Making An Impact is a column authored by members of the Community Impact Team (CIT). The Transcript publishes these articles periodically to inform our readers about the resources and programming available to people of all ages in our community through the CIT’s efforts.

NORTH READING — Starting in mid-2023, the North Reading Youth Substance Use Prevention Coalition (Coalition) sought to uncover adult attitudes and behaviors around youth substance use, particularly those related to alcohol and marijuana. Over four months, 243 North Reading parents and guardians, representing families with students in grades 6 through 12 responded to the Coalition’s survey.

“Each year we hear frustrations from parents about adults providing minors with alcohol and sometimes marijuana. Even complaints about adults using these substances with young people,” said Drug-Free Communities Grant Director Amy Luckiewicz in explaining the core reasons for administering the survey. “But if you look at the North Reading Police data, we simply don’t see that. We wanted to know if there is a perception disconnect or there is more going on than gets reported.”

Some of the key findings of the eight-question survey yielded some clear answers: 8.7% of respondents (21 people) said it was okay for youths to drink alcohol if under the supervision of an adult.

“If a minor is using alcohol, or any substance, under the supervisor of an adult, there is still an element of risk,” Luckiewicz said. “The substance can still, invisibly, interrupt the developing of the brain connections and, for some, increase the risk of dependency depending on how much they use or how young they use.”

Nearly 32% of adults surveyed have used alcohol with a minor

When asked if the respondent had ever provided alcohol to a minor, a whopping 32.5% (79 people) said they knowingly provide alcohol to a minor, while 31.4% (76 people) said they used alcohol with a minor. These data drop by more than half when asked the same questions about marijuana: 12.4% (30 people) said they had provided marijuana to a minor, and 13.6% (33 people) said they used marijuana with a minor.

“This was among the most concerning information that we got back. We know that parental and guardian endorsement of substances, whether using with a student or providing to a student, is a major risk factor for future addiction,” Luckiewicz noted. “It also suggests to the student that these substances pose no real risk. That’s just not true.”

Participants were also asked to what degree they would act if they found out another adult provided substances to their minor child without guardian permission and in what ways, if any, they would take action.

“The data show that there is at least some parental awareness of minors being given illegal substances. We wanted to learn why, if these behaviors are happening in North Reading, they are rarely reported to the police,” Luckiewicz said.

Across all substances, including alcohol, marijuana, vaping, and pills (not prescribed to the user), about 98% of respondents (241 people) said they would definitely address or might address the adult who provided the substance. Respondents were also asked how they would respond across multiple options or to suggest their own. Many who wrote in an answer said it would “depend” on the circumstances of the situation. Almost 90% of all respondents said they would contact the adult personally.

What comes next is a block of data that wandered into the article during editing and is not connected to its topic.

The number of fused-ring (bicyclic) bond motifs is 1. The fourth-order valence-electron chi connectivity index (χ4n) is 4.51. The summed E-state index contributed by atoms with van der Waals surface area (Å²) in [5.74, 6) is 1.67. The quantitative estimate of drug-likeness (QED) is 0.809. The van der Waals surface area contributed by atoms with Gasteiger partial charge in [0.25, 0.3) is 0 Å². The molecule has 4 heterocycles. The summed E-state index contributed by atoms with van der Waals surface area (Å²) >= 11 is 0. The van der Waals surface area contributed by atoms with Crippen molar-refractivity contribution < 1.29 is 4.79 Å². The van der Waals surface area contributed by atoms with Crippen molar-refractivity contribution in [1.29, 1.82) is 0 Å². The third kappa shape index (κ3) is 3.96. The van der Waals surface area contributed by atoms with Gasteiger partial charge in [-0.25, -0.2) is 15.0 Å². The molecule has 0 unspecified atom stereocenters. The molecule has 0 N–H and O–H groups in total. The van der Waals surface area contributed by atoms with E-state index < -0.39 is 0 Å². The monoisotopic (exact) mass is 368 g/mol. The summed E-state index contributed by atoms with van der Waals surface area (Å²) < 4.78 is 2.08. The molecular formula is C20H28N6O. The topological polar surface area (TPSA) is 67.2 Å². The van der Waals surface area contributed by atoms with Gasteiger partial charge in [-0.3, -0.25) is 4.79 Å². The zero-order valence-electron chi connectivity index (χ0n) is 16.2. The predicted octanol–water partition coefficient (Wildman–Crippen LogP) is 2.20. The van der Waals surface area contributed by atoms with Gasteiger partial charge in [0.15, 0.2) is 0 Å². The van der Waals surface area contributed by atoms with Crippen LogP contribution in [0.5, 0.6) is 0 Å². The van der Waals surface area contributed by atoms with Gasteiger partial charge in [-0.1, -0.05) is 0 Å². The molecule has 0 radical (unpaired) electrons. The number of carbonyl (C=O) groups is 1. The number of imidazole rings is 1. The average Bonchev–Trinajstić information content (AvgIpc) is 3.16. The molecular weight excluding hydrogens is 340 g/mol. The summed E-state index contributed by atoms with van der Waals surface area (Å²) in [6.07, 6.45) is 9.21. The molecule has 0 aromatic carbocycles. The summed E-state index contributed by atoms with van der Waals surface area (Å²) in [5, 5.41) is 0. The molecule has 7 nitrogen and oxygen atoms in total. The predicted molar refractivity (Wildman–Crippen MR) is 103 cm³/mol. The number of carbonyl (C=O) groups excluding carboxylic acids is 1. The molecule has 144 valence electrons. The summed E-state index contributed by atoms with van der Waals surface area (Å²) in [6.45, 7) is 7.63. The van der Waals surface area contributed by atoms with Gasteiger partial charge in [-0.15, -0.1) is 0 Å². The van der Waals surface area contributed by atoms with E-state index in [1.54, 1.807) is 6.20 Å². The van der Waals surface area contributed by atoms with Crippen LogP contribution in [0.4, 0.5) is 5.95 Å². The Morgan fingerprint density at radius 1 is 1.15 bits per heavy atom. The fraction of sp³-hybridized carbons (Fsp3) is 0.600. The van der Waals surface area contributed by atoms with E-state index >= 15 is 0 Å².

“This would explain why we don’t get more reports to the police department,” Luckiewicz said. She added that even though 53.5% (130 people) said they would report it to the police department, police data does not reflect this reporting. “Calling the police to report underage substance use is an effective way to interrupt that use,” she said.

In order to make it easier for people to report underage use, the Coalition has invested part of its federal Drug-Free Communities Grant funding into enhancing the North Reading Police Department’s existing anonymous reporting system.

Chief of Police Mark Zimmerman explained, “Our upgraded system was launched a few years ago. With this new system, residents can download the P3 tips app to their phone from any app store for free. They can report a variety of activities anonymously, including underage drinking and substance use.”

“I encourage anyone who knows of underage substance use to report it as soon as possible. You can use the app, call the police department, or report it to any officer. We aren’t looking to get any students in trouble. We want to interrupt the behavior and provide resources,” Chief Zimmerman added.

Mental health and substance use connection

Finally, another survey result showed that there was an opportunity to help the public understand the connection between mental health and substance use. Only 87% of those surveyed said they agreed that substance use and mental health are closely related.

“The correlation between mental health and substance use is still publicly unrecognized a lot of times. The stigma, underreporting, and lack of education on this topic contribute to the public’s misunderstanding,” said North Reading Substance Use/Mental Health Clinician Laura Miranda. “The Coalition and Mental Wellness Action Team will keep this a targeted focus to increase awareness and reduce stigma.”

To learn more about the work of the Coalition or Mental Wellness Action Team, contact the Community Impact Team at or visit

If you or a loved one need to connect to mental health or substance abuse services, please contact Laura Miranda at or call 978-357-5038.